Disaster doesn’t wait: How to protect mills from combustible dust hazards
by Caroline Margolis, FIKE, USA
Milling, mixing, conveying and packaging often produce significant amounts of dust in the air inside mills and in their processing equipment. Because flour is a highly combustible dust, safety measures must be taken to ensure the facility and its employees are fully protected from potential hazards involving combustible dust.
Certain inherent characteristics make mills particularly susceptible to dust explosions.
Firstly, the process of milling is to separate wheat grain from its constituents in the form of a fine powder. The finer the dust, the easier combustion can be ignited and the higher its 'rate of pressure rise (KST),' which is the velocity at which the pressure in a device increases if combustion occurs. Furthermore, this fine dust has a greater tendency to collect in the mill's infeed and outfeed hoppers, and to find its way into other areas of production.
Secondly, grinding grain requires many fast-rotating operations and parts, which can create hot surfaces and sparks due to friction. This process, coupled with the transportation of fine powder via conveyors or air jets, produce various potential ignition sources that must be considered.
It's important to remember that even if an incident hasn't occurred in the past, that doesn't mean the process is immune from a combustible dust hazard.
In basic terms, a comprehensive explosion protection system includes protecting vessels from a primary explosion (via deflagration venting or chemical suppression) and isolating interconnected ducts, tubes, screws or pipes from secondary explosions (via mechanical or chemical isolation devices).
Mills' infeed and outfeed hoppers often are protected with these traditional venting and suppressing methods. However, the mills themselves pose unique challenges that must be addressed in the explosion protection system design.
Protecting the vessel (mill) from primary explosions
Mills' size limitations often make traditional methods of deflagrations venting and suppressing unobtainable. When venting and suppressing isn't possible, the often-recommended strategy involves a mill 'containing' the primary deflagration and pressure wave.
In other words, a vessel with a Maximum Allowable Working Pressure (MAWP) higher than the dust's PMAX (the maximum pressure developed in an enclosed deflagration), will be strong enough to withstand the pressure.
Therefore, if the mill or other processing equipment is built to contain the initial pressure, it's the secondary deflagrations into upstream and downstream equipment that are of most concern in the milling process.
Protecting interconnected equipment from secondary explosions
While the primary deflagration may be contained in the mill, deflagrations must be isolated from interconnected equipment where secondary explosions are likely. Both experimental evidence and past catastrophes have proven that these secondary explosions may become increasingly more damaging due to three phenomena1:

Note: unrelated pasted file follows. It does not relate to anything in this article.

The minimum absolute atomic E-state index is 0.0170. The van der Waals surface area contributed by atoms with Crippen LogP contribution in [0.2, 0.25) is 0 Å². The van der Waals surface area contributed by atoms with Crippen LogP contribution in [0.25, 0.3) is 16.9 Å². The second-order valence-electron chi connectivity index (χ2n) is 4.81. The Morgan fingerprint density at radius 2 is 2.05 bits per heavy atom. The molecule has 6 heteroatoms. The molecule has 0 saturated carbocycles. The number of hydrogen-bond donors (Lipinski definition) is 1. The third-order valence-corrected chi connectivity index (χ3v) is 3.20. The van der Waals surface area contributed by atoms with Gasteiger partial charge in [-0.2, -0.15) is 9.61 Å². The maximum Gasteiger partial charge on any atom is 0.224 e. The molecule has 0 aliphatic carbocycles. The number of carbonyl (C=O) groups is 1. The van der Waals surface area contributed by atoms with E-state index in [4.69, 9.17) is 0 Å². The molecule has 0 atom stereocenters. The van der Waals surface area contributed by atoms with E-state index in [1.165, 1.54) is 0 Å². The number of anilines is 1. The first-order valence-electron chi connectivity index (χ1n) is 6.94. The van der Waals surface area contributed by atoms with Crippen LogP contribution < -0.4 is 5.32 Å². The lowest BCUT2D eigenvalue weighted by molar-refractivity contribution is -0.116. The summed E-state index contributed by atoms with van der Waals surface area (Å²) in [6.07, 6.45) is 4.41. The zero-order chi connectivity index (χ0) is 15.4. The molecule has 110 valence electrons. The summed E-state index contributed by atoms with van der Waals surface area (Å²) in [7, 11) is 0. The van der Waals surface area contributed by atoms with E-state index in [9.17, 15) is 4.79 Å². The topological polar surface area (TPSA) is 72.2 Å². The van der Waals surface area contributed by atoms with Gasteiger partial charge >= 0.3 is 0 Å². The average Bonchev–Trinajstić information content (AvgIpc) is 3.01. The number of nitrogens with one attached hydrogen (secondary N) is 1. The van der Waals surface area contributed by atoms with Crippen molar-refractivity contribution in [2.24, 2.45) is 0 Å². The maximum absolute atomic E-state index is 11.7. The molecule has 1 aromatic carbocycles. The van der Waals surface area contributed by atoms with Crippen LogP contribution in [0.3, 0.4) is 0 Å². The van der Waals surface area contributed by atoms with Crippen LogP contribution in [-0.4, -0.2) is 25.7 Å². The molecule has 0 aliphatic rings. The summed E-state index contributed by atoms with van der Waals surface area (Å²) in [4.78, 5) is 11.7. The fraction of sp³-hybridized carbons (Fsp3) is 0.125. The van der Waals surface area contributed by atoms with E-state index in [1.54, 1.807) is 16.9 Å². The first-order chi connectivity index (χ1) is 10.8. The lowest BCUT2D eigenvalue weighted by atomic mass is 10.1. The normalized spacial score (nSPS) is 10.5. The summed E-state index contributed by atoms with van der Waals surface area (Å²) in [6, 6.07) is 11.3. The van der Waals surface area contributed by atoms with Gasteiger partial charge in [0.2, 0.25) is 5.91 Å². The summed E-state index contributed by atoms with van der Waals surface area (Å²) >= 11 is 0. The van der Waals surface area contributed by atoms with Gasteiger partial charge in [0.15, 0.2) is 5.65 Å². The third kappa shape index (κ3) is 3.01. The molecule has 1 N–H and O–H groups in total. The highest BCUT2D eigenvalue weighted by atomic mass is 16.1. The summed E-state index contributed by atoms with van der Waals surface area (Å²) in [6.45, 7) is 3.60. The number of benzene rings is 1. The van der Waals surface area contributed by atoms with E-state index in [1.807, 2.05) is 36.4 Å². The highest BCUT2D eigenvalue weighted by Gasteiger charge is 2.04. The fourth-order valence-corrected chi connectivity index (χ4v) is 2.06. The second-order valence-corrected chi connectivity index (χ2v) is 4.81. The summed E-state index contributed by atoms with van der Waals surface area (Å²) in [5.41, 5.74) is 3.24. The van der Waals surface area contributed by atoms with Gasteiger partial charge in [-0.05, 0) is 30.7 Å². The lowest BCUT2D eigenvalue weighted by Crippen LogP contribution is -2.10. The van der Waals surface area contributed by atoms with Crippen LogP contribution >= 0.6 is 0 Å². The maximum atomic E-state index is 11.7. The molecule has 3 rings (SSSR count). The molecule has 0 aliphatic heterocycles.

- Flame acceleration: Gas flow created by the primary explosion in a vessel will stretch the propagating flame into the pipes, increasing its surface area and rate of combustion, and thus leading to higher flame speeds and pressure. Eventually, the initial deflagration can become a detonation, resulting in much higher explosion pressures
- Flame jet ignition: When the initial flame reaches the secondary enclosure, it will ignite the remaining unburned material more violently and lead to higher explosion pressures and rates of pressure rise
- Pressure piling: Gas expansion from the primary explosion will increase pressure into the pipes and the secondary enclosure prior to the passage of the flame, leading to a more violent explosion than for ambient conditions
A robust explosion isolation system can keep deflagrations from reaching interconnected processes and causing secondary explosions. Two types of isolation systems may be used: active and passive.
An active explosion protection system mitigates or prevents the effects of a deflagration using a pressure and/or an infrared detector to notify a control panel to activate the respective explosion protection devices, which may include explosion isolation valves or chemical isolation units. Benefits of active systems include:
- Cost of additional containers may be minimal (if suppression system is already installed)
- Able to isolate on larger ducts
- Can be used to block spark propagation
- Reduced pressure drop over the active devices
- Ability to view pressure curve of a deflagration event
- Can support higher KST (relative explosion severity compared to other dusts) and Pred (maximum allowable pressure to prevent deformation of an enclosure)
A passive explosion protection system mitigates or prevents the effects of a deflagration in which the explosion isolation valves are activated in response to the deflagration pressure. Benefits of passive systems include:
- Operates under normal conditions and activates upon pressure increase
- Eliminates the need for electronic monitoring system to activate the device
- Eliminates maintenance by factory-certified technician required with active systems
- Can be inspected and reset without significant downtime
- More cost-effective option, if primary deflagration protection is not designed with electronic monitoring e.g. with explosion venting or containment
Combustible dust protection expert Fike can perform a site survey of your facility, which will then determine the best solutions to help you reach ATEX compliance and protect people, product and processes from combustible dust hazards.